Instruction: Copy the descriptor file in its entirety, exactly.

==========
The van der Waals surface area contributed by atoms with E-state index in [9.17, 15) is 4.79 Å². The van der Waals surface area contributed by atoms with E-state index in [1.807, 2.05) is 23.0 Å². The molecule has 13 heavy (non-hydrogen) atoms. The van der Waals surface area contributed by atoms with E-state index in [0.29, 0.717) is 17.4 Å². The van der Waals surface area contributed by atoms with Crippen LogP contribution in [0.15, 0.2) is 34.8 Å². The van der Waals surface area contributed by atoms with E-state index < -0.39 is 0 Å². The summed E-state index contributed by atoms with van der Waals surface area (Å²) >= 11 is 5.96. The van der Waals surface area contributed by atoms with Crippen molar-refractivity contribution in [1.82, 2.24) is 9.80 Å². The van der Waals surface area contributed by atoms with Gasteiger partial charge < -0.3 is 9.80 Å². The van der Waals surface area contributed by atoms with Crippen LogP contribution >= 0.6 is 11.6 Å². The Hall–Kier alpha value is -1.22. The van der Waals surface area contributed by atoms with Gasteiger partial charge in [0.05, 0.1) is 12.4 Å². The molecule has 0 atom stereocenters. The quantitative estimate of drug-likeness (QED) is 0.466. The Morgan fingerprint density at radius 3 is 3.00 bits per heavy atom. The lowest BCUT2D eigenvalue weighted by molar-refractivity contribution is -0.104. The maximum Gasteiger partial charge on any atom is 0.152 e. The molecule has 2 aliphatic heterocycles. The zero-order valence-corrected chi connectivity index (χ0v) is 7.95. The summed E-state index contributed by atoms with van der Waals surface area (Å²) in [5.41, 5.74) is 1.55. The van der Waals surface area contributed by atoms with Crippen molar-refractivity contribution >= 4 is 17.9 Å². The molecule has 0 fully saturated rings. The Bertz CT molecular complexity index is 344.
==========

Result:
The van der Waals surface area contributed by atoms with E-state index in [9.17, 15) is 4.79 Å². The van der Waals surface area contributed by atoms with E-state index in [1.807, 2.05) is 23.0 Å². The molecule has 13 heavy (non-hydrogen) atoms. The van der Waals surface area contributed by atoms with E-state index in [0.29, 0.717) is 17.4 Å². The van der Waals surface area contributed by atoms with Crippen LogP contribution in [0.15, 0.2) is 34.8 Å². The van der Waals surface area contributed by atoms with E-state index < -0.39 is 0 Å². The summed E-state index contributed by atoms with van der Waals surface area (Å²) >= 11 is 5.96. The van der Waals surface area contributed by atoms with Crippen molar-refractivity contribution in [1.82, 2.24) is 9.80 Å². The van der Waals surface area contributed by atoms with Gasteiger partial charge < -0.3 is 9.80 Å². The van der Waals surface area contributed by atoms with Crippen LogP contribution >= 0.6 is 11.6 Å². The Hall–Kier alpha value is -1.22. The van der Waals surface area contributed by atoms with Gasteiger partial charge in [0.05, 0.1) is 12.4 Å². The molecule has 0 atom stereocenters. The quantitative estimate of drug-likeness (QED) is 0.466. The Morgan fingerprint density at radius 3 is 3.00 bits per heavy atom. The lowest BCUT2D eigenvalue weighted by molar-refractivity contribution is -0.104. The maximum Gasteiger partial charge on any atom is 0.152 e. The molecule has 2 aliphatic heterocycles. The zero-order valence-corrected chi connectivity index (χ0v) is 7.95. The summed E-state index contributed by atoms with van der Waals surface area (Å²) in [5.41, 5.74) is 1.55. The van der Waals surface area contributed by atoms with Crippen molar-refractivity contribution >= 4 is 17.9 Å². The molecule has 0 fully saturated rings. The Bertz CT molecular complexity index is 344.